The “Not in My Backyard” (NIMBY) problem can put a real lid on wind energy uptake if a sufficient number of backyards are marked as off-limits. And we need those yards. A windmill can’t exactly function to peak capacity when tucked furtively away in one’s garage.
But what creates the dissent? Environmentalists can’t figure it out: windmills, to an environmentalist, look like the purest form of global progress.
Yet, many individuals, communities and even countries persist in opposing them. What are they seeing that windmill proponents are not? Confusion breeds resentment.
We find a way into this puzzle through the noise complaints of the Netherlands. A University of Groningen study exposed the fact that support for wind turbines was sharply divided in the densely packed country, with a rift between those complaining about the noise and those for whom it was a non-issue. The complaints, however, have very little correlation with one’s proximity to a turbine. In fact, many of the residents closest to the turbines barely noticed the noise at all.
It turns out that a significant number of those residents who reported perfect contentment with the noise levels of the turbines were also deriving direct economic benefits from the power the windmills were producing. At 45 decibels – roughly the volume of a conversation heard from the next room – the constant background noise did not bother these respondents at all, while others reported annoyance at levels of 30 decibels and below – less than the volume of a library whisper.
In other words, it’s not noise if it’s YOUR noise.
Conversely, we might consider that the noise of our windmill, from which our neighbour derives no direct benefit, may well sound like nails on a great big spinning metal chalkboard.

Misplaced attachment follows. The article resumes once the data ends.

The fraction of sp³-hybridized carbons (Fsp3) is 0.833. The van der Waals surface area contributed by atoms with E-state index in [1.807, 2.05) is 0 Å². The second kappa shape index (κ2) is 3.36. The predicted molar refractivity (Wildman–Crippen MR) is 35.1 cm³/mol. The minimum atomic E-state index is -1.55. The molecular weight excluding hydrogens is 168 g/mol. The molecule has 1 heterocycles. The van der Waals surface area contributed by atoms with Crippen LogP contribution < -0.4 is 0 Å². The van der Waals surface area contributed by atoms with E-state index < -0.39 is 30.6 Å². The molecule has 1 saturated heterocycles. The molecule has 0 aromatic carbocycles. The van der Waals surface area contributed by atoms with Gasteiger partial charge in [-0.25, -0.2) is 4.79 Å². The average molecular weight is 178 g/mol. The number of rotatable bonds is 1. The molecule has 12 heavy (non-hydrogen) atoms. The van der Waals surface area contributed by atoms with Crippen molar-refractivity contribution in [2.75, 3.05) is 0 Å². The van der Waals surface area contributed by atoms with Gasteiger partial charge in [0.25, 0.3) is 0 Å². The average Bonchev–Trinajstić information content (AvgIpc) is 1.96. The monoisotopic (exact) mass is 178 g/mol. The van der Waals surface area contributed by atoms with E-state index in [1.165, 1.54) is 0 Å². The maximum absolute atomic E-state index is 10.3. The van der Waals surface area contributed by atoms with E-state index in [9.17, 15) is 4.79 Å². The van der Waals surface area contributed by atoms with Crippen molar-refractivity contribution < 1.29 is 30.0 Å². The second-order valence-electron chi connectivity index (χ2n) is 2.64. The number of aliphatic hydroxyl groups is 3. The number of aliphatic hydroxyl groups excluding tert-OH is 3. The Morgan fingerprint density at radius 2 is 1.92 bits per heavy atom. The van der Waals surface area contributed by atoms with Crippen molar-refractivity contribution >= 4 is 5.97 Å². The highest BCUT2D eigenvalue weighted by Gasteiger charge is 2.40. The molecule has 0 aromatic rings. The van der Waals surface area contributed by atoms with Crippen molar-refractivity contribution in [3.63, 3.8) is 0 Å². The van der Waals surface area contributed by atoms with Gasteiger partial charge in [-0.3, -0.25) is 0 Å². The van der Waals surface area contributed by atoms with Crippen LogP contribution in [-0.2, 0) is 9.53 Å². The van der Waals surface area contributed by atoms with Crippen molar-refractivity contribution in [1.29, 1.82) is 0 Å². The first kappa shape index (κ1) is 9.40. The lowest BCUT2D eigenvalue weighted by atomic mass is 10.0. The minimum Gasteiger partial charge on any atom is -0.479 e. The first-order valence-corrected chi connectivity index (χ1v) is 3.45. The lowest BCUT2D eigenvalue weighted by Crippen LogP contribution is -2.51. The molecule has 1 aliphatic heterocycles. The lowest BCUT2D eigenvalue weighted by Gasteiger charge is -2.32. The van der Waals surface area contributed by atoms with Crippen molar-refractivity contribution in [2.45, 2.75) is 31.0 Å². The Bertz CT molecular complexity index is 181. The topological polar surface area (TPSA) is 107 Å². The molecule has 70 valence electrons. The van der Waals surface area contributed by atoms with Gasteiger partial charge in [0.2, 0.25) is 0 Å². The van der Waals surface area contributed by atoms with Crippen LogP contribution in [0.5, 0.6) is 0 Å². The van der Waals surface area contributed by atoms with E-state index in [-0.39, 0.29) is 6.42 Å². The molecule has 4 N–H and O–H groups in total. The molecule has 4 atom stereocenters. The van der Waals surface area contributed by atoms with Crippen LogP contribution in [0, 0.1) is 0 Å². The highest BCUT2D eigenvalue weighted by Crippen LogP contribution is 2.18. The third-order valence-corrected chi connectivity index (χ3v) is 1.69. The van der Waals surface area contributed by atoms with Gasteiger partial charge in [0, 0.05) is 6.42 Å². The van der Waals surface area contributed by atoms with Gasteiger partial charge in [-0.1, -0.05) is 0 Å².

It’s the difference between listening to your music playlist at work and your colleague humming “Call me Maybe” into your ear. Same noise level – big perception gap.
These findings suggest that NIMBY cases may decrease if we increase the amount of public engagement. More importantly, a lack of public ownership is what creates these problems in the first place.
So what I’m saying is, we can’t do without our neighbours.
Even in a country as modestly populated as Canada, just about every wind turbine is going to be in someone’s backyard. Giant wind farms – the kind that can make a serious contribution to our energy load – need a very large backyard. And it doesn’t make economic sense to install wind farms far away from human settlements anyway, because energy is lost in transportation over long distances.
Even as a genuine turbine supporter, I would have questions if one was installed in my backyard without warning. How much noise will it make? Won’t it kill birds? What are the economic benefits?
On the other hand, if I had a financial stake in the turbine’s success, I might be inclined to brush off some of the potential inconvenience.
NIMBY doesn’t mean that your neighbour is Ebenezer Scrooge. It should instead be seen as a warning signal for insufficient public engagement.
If we’re committed to turning wind power into a significant source of energy then we’ll take these warnings seriously.
The Renewable Energy Blog features weekly posts by Stu Campana on current renewable energy issues, and the broader scientific perspective, international political climate and social variables they involve.
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